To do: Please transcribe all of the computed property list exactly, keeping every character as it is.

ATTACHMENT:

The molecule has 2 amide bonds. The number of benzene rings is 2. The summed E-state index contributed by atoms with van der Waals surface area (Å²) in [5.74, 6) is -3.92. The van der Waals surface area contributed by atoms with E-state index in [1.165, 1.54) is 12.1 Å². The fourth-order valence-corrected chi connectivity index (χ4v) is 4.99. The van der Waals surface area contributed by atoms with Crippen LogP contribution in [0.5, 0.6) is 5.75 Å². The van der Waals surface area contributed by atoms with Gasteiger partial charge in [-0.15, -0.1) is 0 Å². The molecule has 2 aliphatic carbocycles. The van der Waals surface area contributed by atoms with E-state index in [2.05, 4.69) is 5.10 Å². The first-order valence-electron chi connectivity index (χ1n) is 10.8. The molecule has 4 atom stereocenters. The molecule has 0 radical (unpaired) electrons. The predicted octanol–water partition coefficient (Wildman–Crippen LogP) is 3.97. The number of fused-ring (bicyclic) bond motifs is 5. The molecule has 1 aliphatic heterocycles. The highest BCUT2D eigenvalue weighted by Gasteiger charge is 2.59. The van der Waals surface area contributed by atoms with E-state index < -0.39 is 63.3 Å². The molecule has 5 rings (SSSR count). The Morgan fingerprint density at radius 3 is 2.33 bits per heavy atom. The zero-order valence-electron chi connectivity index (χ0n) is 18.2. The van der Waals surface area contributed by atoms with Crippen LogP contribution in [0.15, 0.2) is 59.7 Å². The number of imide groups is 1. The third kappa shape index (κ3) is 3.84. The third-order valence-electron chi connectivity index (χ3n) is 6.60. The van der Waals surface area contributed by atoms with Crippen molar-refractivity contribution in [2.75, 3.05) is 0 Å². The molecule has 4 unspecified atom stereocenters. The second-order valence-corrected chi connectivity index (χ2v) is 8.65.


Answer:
The molecule has 2 amide bonds. The number of benzene rings is 2. The summed E-state index contributed by atoms with van der Waals surface area (Å²) in [5.74, 6) is -3.92. The van der Waals surface area contributed by atoms with E-state index in [1.165, 1.54) is 12.1 Å². The fourth-order valence-corrected chi connectivity index (χ4v) is 4.99. The van der Waals surface area contributed by atoms with Crippen LogP contribution in [0.5, 0.6) is 5.75 Å². The van der Waals surface area contributed by atoms with Gasteiger partial charge in [-0.15, -0.1) is 0 Å². The molecule has 2 aliphatic carbocycles. The van der Waals surface area contributed by atoms with E-state index in [2.05, 4.69) is 5.10 Å². The first-order valence-electron chi connectivity index (χ1n) is 10.8. The molecule has 4 atom stereocenters. The molecule has 0 radical (unpaired) electrons. The predicted octanol–water partition coefficient (Wildman–Crippen LogP) is 3.97. The number of fused-ring (bicyclic) bond motifs is 5. The molecule has 1 aliphatic heterocycles. The highest BCUT2D eigenvalue weighted by Gasteiger charge is 2.59. The van der Waals surface area contributed by atoms with E-state index < -0.39 is 63.3 Å². The molecule has 5 rings (SSSR count). The Morgan fingerprint density at radius 3 is 2.33 bits per heavy atom. The zero-order valence-electron chi connectivity index (χ0n) is 18.2. The van der Waals surface area contributed by atoms with Crippen LogP contribution in [0.15, 0.2) is 59.7 Å². The number of imide groups is 1. The third kappa shape index (κ3) is 3.84. The third-order valence-electron chi connectivity index (χ3n) is 6.60. The van der Waals surface area contributed by atoms with Crippen molar-refractivity contribution in [2.75, 3.05) is 0 Å². The molecule has 4 unspecified atom stereocenters. The second-order valence-corrected chi connectivity index (χ2v) is 8.65.